A postmodern geographic culture shift has occurred. Many philosophers, theologians, and churches try to communicate with people, especially young people, in modern terms located in outdated cultural understandings and geography. Speaking broadly, Church wants to tell people what to believe and the way to believe because that is the way it is according to the Bible or name your authority.
Words, even from scripture, are greeted with suspicion by post-moderns and often proved false because they are often times culturally and geographically framed. Therefore our language makes no sense and is irrelevant.
Take my friend *Jane for instance. Jane was at every church event, leading Vacation Bible School, her family was plugged into church stuff and she gave generously from her resources. Her Dad was an Episcopal priest and she was baptized Episcopalian as an infant. She was not a member of the church I attended. She was not allowed to be a member because by our church’s belief in what the Bible said she had to be baptized by immersion. She was not allowed to vote on church issues.
In the same church, a person who was baptized as a 10-year-old that never came to worship, never helped with anything, and never gave of their resources for our common mission was considered a member who could make official decisions about the church. That person could vote. Something about this belief made no sense to me and still doesn’t when I encounter it in various Baptist churches. Jane was a great church “member!” I’ll take her any day over the lukewarm bench warmer that was baptized when they were 10 years old.
The days when the people in the neighborhood walked to the nearest local church left the Washington, D.C. region long ago. People moved into the neighborhood and they believed all sorts ology’s and isms. They had all sorts of different life experiences. They could not belong to the local church though and therefore it became irrelevant to their life. They spoke a different language.
To share the love of Christ with people surrounding us we must learn a new language from which to lead. We must learn a language that helps restore and reconcile and give hope. We must provide postmodern geographic mutts an opportunity to belong before they believe. To do so we must adopt a particular language posture.
Example – How does the word “justice” posture us? Let’s look at Isa. 1:17: Learn to do right; seek justice. Defend the oppressed. Take up the cause of the fatherless; plead the case of the widow.What does adopting a specific “language posture” mean? It means we work to adopt the values of biblical narratives through the language of words, images, and actions.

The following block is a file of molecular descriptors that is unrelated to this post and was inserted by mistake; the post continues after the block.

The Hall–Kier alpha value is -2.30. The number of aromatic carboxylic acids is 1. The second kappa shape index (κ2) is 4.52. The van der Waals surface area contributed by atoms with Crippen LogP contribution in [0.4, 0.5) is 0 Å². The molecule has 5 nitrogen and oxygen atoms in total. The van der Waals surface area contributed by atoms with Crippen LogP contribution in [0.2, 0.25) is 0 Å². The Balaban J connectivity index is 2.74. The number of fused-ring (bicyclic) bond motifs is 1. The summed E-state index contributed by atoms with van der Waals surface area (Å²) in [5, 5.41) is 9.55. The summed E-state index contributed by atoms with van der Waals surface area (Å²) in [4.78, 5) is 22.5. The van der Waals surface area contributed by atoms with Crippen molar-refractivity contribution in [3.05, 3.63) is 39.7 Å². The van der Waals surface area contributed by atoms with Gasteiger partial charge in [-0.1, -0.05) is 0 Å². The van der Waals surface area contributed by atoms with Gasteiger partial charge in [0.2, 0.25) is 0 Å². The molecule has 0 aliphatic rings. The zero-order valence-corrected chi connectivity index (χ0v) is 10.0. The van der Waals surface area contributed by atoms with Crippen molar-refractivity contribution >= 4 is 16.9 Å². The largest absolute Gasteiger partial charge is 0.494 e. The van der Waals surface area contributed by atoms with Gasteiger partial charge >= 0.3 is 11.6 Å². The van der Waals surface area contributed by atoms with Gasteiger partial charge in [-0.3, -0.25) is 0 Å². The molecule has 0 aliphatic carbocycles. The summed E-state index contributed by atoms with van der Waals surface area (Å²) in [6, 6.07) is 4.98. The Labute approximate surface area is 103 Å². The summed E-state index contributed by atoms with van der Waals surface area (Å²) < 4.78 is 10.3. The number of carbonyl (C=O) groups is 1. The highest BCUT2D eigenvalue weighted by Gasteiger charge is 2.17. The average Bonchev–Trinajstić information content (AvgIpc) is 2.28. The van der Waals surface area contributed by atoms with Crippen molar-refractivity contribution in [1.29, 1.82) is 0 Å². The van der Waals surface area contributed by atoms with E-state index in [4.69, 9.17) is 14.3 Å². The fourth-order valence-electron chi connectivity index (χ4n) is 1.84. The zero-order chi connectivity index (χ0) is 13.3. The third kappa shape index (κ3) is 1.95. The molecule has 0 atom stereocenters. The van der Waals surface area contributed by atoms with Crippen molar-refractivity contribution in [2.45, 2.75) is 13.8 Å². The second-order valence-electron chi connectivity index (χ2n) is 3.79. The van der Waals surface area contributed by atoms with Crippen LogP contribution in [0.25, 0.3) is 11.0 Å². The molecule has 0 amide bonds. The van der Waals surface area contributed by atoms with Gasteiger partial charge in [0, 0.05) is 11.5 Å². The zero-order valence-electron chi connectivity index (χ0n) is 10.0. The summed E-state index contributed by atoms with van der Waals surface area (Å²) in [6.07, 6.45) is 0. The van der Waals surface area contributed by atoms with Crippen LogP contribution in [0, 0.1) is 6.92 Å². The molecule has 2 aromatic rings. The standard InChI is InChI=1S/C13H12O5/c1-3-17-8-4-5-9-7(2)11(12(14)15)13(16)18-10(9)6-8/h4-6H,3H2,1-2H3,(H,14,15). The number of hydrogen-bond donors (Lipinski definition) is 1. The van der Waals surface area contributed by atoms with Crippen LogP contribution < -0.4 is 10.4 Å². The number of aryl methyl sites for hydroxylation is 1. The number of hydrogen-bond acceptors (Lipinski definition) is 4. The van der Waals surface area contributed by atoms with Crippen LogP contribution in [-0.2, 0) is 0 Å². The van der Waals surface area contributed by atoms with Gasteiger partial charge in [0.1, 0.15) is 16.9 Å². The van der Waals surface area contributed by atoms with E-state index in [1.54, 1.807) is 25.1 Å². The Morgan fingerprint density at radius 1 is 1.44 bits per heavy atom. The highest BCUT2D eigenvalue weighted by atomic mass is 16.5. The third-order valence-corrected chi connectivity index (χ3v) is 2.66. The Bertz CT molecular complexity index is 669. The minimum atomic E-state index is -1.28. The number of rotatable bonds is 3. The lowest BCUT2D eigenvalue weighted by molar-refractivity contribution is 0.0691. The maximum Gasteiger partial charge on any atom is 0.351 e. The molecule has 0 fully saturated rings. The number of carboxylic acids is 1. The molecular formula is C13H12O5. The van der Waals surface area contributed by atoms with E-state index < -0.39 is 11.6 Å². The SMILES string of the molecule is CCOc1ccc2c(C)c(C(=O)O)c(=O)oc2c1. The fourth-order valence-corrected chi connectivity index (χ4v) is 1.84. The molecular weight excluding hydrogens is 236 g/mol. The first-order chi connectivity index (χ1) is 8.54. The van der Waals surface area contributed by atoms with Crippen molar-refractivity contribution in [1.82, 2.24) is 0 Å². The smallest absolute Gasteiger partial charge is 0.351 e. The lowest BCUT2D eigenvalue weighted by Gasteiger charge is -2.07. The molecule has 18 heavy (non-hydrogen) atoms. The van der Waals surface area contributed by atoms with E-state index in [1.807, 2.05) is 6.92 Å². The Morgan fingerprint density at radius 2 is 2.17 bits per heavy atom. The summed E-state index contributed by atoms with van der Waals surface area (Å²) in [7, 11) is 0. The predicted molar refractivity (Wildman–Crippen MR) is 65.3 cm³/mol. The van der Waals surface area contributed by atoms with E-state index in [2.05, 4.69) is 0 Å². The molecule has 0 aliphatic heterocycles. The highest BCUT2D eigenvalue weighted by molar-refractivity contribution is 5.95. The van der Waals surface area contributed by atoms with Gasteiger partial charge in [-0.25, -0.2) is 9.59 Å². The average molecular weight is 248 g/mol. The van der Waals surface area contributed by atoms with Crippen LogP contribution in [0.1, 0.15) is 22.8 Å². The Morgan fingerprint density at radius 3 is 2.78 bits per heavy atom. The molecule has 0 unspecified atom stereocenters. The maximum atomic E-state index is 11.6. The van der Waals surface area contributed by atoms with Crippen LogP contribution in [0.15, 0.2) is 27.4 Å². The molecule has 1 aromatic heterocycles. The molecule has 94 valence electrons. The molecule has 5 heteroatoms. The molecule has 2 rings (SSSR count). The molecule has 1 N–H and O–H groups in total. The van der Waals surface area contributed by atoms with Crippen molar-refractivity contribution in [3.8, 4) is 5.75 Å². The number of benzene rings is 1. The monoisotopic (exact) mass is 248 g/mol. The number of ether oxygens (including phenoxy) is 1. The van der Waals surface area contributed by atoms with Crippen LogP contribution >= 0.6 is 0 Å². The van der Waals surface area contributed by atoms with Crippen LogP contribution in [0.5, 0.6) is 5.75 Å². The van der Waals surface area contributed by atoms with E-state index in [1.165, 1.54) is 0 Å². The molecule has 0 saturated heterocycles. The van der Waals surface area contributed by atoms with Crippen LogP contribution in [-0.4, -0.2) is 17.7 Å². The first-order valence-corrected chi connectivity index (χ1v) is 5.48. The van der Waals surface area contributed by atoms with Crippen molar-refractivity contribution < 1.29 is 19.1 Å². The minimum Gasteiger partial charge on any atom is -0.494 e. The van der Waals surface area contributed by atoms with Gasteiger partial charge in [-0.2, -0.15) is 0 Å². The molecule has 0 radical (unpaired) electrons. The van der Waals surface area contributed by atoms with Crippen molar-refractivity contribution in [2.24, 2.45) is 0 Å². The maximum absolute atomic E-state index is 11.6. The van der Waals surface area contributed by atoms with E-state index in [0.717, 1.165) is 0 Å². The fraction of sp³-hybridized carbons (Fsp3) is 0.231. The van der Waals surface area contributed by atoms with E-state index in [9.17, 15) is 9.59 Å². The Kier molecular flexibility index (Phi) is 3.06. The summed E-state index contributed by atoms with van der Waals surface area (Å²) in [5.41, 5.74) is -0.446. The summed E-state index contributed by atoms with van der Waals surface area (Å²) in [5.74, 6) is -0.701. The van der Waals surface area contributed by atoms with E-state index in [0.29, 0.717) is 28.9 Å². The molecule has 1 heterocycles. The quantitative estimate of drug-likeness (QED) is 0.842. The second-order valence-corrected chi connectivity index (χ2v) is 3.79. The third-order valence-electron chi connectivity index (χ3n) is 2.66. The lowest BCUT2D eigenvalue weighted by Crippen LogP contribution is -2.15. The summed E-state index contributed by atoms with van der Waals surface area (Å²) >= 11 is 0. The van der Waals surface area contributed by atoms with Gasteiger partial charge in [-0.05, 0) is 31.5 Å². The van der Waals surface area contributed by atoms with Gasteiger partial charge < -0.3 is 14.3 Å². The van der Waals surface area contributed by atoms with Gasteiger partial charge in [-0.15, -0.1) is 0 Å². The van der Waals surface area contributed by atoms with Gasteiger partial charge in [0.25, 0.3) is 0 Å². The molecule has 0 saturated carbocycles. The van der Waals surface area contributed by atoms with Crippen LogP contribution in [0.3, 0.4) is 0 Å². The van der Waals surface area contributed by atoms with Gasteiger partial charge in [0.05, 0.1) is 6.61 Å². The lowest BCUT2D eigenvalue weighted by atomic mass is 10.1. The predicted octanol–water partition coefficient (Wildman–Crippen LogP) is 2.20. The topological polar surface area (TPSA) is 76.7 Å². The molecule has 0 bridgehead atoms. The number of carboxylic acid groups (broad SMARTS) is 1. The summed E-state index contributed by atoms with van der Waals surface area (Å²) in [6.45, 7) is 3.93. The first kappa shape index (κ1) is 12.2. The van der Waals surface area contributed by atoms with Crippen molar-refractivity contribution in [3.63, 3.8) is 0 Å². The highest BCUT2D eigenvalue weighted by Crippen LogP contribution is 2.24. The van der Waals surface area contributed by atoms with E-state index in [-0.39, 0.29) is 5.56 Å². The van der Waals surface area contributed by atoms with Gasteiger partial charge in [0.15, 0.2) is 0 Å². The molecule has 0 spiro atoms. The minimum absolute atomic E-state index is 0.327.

What does “justice” mean to you having read this verse? Why does it mean that? This verse invites us into a certain way of living. Based on how we understand the language we can learn what our trajectory is and invite people to belong to that posture with us. It becomes a way of being. Who will you be because of how you understand this Bible story and how will you lead others?
Why the language of leadership? I do believe that unless our churches adopt a corporate narrative we will struggle to locate ourselves in each other’s stories and in God’s story. Put simply, unless we identify a common language we will find it hard to collaborate with a group of people towards a unifying principle.
Think about it. Language is the starting point for significant participation in any particular field like law, engineering, or theology. For a church immersed in a postmodern context that is often times geographically diverse that language needs to be a particular “way” in order for people to belong. It cannot be particular words. Words are relative until we agree on the common story. The truth in the language we use is found in the way we live those words out not in the definitions give them. In our case, I suggest the way of Jesus to get at the truth of the matter so that we can join with God in co-creating his kingdom on earth as it is in heaven.
Tom Lynch lives in Arlington, VA with his wife Lore, son Joe, and daughter Evelyn. He serves as associate pastor for youth and children at McLean Baptist Church and as the Director of Ministry Rotations for the John Leland Center for Theological Studies. He holds a master of divinity from the Leland Center and a bachelor’s in communication from Michigan State University. He volunteers as a justice advocate for International Justice Mission and serves on the board of trustees for The Network for Theological Education.